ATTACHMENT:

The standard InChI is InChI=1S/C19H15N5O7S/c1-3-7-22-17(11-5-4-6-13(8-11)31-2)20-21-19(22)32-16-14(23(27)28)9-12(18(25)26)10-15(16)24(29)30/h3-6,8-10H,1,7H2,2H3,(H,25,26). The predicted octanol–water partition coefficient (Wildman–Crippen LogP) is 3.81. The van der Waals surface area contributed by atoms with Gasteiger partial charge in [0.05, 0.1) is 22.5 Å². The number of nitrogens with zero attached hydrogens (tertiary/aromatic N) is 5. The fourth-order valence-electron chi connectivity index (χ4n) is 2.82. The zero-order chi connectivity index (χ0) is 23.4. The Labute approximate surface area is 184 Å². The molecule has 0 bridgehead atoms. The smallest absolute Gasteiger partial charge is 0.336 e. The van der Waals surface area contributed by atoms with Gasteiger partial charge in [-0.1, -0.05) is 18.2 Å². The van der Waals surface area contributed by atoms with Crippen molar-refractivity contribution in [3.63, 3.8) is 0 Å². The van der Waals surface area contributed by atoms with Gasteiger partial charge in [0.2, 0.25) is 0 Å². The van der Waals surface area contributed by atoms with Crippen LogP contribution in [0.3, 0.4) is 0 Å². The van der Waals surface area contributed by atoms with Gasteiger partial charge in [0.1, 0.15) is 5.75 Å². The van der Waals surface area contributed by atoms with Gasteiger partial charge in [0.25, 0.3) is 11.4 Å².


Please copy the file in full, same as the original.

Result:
The standard InChI is InChI=1S/C19H15N5O7S/c1-3-7-22-17(11-5-4-6-13(8-11)31-2)20-21-19(22)32-16-14(23(27)28)9-12(18(25)26)10-15(16)24(29)30/h3-6,8-10H,1,7H2,2H3,(H,25,26). The predicted octanol–water partition coefficient (Wildman–Crippen LogP) is 3.81. The van der Waals surface area contributed by atoms with Gasteiger partial charge in [0.05, 0.1) is 22.5 Å². The number of nitrogens with zero attached hydrogens (tertiary/aromatic N) is 5. The fourth-order valence-electron chi connectivity index (χ4n) is 2.82. The zero-order chi connectivity index (χ0) is 23.4. The Labute approximate surface area is 184 Å². The molecule has 0 bridgehead atoms. The smallest absolute Gasteiger partial charge is 0.336 e. The van der Waals surface area contributed by atoms with Gasteiger partial charge in [-0.1, -0.05) is 18.2 Å². The van der Waals surface area contributed by atoms with Crippen molar-refractivity contribution in [3.63, 3.8) is 0 Å². The van der Waals surface area contributed by atoms with Gasteiger partial charge in [0.2, 0.25) is 0 Å². The van der Waals surface area contributed by atoms with Crippen LogP contribution in [0.3, 0.4) is 0 Å². The van der Waals surface area contributed by atoms with Gasteiger partial charge in [0.1, 0.15) is 5.75 Å². The van der Waals surface area contributed by atoms with Gasteiger partial charge in [0.25, 0.3) is 11.4 Å².